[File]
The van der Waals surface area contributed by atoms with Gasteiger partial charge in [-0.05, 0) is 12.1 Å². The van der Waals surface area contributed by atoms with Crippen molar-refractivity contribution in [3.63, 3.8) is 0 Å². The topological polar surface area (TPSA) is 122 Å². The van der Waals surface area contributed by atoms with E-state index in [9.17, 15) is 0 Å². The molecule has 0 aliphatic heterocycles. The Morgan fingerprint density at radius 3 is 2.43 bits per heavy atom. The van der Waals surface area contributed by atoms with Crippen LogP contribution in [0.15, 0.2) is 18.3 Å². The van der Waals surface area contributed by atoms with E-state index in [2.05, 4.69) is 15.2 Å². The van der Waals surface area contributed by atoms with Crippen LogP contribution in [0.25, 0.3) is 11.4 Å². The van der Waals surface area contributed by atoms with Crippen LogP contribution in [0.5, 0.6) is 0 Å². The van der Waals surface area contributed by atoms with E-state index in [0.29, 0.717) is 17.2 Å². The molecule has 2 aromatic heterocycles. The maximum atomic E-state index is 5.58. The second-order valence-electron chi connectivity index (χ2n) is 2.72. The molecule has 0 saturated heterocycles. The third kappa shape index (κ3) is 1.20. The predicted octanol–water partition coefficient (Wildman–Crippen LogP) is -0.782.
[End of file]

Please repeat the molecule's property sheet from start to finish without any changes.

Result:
The van der Waals surface area contributed by atoms with Gasteiger partial charge in [-0.05, 0) is 12.1 Å². The van der Waals surface area contributed by atoms with Crippen molar-refractivity contribution in [3.63, 3.8) is 0 Å². The topological polar surface area (TPSA) is 122 Å². The van der Waals surface area contributed by atoms with E-state index in [9.17, 15) is 0 Å². The molecule has 0 aliphatic heterocycles. The Morgan fingerprint density at radius 3 is 2.43 bits per heavy atom. The van der Waals surface area contributed by atoms with Crippen LogP contribution in [0.15, 0.2) is 18.3 Å². The van der Waals surface area contributed by atoms with E-state index in [2.05, 4.69) is 15.2 Å². The van der Waals surface area contributed by atoms with Crippen LogP contribution in [0.25, 0.3) is 11.4 Å². The van der Waals surface area contributed by atoms with Crippen LogP contribution in [0.5, 0.6) is 0 Å². The van der Waals surface area contributed by atoms with E-state index in [0.29, 0.717) is 17.2 Å². The molecule has 2 aromatic heterocycles. The maximum atomic E-state index is 5.58. The second-order valence-electron chi connectivity index (χ2n) is 2.72. The molecule has 0 saturated heterocycles. The third kappa shape index (κ3) is 1.20. The predicted octanol–water partition coefficient (Wildman–Crippen LogP) is -0.782.